This Korea Times editorial brings together a few things:
You see, Korea's GNP (that's Gross National Product) is now 15th in the world. That's pretty tootin' high; however, its GNH (that's Gross National Happiness) is a dismal 68th. Now, the article trots out some of the usual statistics about the birthrate, the suicide rate, the economy, and job stability, but it also brings up this one:
Only four Koreans have died of swine flu so far. Just four. Yet despite only four Koreans dying from it, the response has been not far off from a national panic -- students getting their temperatures taken on their way into school, people flinching at every sniffle beside them on the subway, and government PSAs, contingency plans, and some big talk about canceling all kinds of things. No Korean children have died of swine flu so far, according to the article, yet teachers are making them all pass the ear-mometer test before they come to school.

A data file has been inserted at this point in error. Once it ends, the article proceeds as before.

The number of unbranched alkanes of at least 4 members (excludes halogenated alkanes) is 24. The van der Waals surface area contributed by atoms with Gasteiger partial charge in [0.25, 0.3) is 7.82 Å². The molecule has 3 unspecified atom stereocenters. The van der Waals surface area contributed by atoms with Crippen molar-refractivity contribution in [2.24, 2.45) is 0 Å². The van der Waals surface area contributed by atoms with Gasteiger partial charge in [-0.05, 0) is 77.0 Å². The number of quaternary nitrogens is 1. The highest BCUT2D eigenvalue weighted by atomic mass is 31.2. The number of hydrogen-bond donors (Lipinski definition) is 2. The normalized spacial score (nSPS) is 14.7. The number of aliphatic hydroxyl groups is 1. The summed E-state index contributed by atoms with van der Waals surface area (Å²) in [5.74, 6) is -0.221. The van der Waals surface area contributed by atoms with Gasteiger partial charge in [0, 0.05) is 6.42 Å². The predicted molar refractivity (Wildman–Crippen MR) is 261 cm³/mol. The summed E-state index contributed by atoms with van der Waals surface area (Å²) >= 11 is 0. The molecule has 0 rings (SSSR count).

On the other hand, hundreds of Korean youths commit suicide every year. How bad would the swine flu have to get to equal the number of Korean young people who have killed themselves in the last five years?
So the question of the day is: Wouldn't it be nice if Korea's leadership threw up their hands with equal urgency over a threat that has been killing, and will continue to kill, many, many more people than have been killed by the flu so far? What would that look like, and how would life change for the people at the highest suicide risk?